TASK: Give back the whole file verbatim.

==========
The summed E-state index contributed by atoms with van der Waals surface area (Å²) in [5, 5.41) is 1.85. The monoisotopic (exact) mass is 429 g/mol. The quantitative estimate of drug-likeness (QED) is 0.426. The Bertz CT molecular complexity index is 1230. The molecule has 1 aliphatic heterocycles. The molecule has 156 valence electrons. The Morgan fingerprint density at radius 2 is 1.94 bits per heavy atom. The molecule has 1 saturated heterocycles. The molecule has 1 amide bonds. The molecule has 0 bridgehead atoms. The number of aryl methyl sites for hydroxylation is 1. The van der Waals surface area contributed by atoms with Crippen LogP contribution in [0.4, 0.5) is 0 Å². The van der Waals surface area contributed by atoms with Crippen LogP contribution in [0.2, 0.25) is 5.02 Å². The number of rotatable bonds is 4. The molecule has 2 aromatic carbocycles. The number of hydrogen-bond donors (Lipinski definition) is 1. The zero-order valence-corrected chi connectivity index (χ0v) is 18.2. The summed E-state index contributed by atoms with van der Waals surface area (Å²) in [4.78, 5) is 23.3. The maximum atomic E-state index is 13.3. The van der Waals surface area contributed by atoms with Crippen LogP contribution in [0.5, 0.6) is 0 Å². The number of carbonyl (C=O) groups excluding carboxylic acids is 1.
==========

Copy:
The summed E-state index contributed by atoms with van der Waals surface area (Å²) in [5, 5.41) is 1.85. The monoisotopic (exact) mass is 429 g/mol. The quantitative estimate of drug-likeness (QED) is 0.426. The Bertz CT molecular complexity index is 1230. The molecule has 1 aliphatic heterocycles. The molecule has 156 valence electrons. The Morgan fingerprint density at radius 2 is 1.94 bits per heavy atom. The molecule has 1 saturated heterocycles. The molecule has 1 amide bonds. The molecule has 0 bridgehead atoms. The number of aryl methyl sites for hydroxylation is 1. The van der Waals surface area contributed by atoms with Crippen LogP contribution in [0.4, 0.5) is 0 Å². The van der Waals surface area contributed by atoms with Crippen LogP contribution in [0.2, 0.25) is 5.02 Å². The number of rotatable bonds is 4. The molecule has 2 aromatic carbocycles. The number of hydrogen-bond donors (Lipinski definition) is 1. The zero-order valence-corrected chi connectivity index (χ0v) is 18.2. The summed E-state index contributed by atoms with van der Waals surface area (Å²) in [4.78, 5) is 23.3. The maximum atomic E-state index is 13.3. The van der Waals surface area contributed by atoms with Crippen LogP contribution in [0.5, 0.6) is 0 Å². The number of carbonyl (C=O) groups excluding carboxylic acids is 1.